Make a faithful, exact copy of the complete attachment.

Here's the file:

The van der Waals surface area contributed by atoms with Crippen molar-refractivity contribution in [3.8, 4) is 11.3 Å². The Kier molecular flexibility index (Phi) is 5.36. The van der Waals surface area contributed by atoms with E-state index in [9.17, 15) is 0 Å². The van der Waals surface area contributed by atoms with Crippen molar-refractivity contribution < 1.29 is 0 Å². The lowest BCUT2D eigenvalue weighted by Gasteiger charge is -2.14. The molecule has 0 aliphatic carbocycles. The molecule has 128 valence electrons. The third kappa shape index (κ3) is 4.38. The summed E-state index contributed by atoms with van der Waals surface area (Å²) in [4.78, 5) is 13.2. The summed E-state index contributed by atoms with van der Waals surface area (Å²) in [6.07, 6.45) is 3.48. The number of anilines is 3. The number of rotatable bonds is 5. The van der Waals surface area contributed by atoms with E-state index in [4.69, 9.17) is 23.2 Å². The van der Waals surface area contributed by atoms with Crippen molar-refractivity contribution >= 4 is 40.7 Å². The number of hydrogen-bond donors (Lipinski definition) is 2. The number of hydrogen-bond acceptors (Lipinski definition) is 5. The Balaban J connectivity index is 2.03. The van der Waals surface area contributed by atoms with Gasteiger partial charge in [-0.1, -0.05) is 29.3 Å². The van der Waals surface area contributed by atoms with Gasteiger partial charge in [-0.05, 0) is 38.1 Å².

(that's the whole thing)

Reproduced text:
The van der Waals surface area contributed by atoms with Crippen molar-refractivity contribution in [3.8, 4) is 11.3 Å². The Kier molecular flexibility index (Phi) is 5.36. The van der Waals surface area contributed by atoms with E-state index in [9.17, 15) is 0 Å². The van der Waals surface area contributed by atoms with Crippen molar-refractivity contribution < 1.29 is 0 Å². The lowest BCUT2D eigenvalue weighted by Gasteiger charge is -2.14. The molecule has 0 aliphatic carbocycles. The molecule has 128 valence electrons. The third kappa shape index (κ3) is 4.38. The summed E-state index contributed by atoms with van der Waals surface area (Å²) in [4.78, 5) is 13.2. The summed E-state index contributed by atoms with van der Waals surface area (Å²) in [6.07, 6.45) is 3.48. The number of anilines is 3. The number of rotatable bonds is 5. The van der Waals surface area contributed by atoms with E-state index in [4.69, 9.17) is 23.2 Å². The van der Waals surface area contributed by atoms with Crippen molar-refractivity contribution >= 4 is 40.7 Å². The number of hydrogen-bond donors (Lipinski definition) is 2. The number of hydrogen-bond acceptors (Lipinski definition) is 5. The Balaban J connectivity index is 2.03. The van der Waals surface area contributed by atoms with Gasteiger partial charge in [-0.1, -0.05) is 29.3 Å². The van der Waals surface area contributed by atoms with Gasteiger partial charge in [-0.05, 0) is 38.1 Å².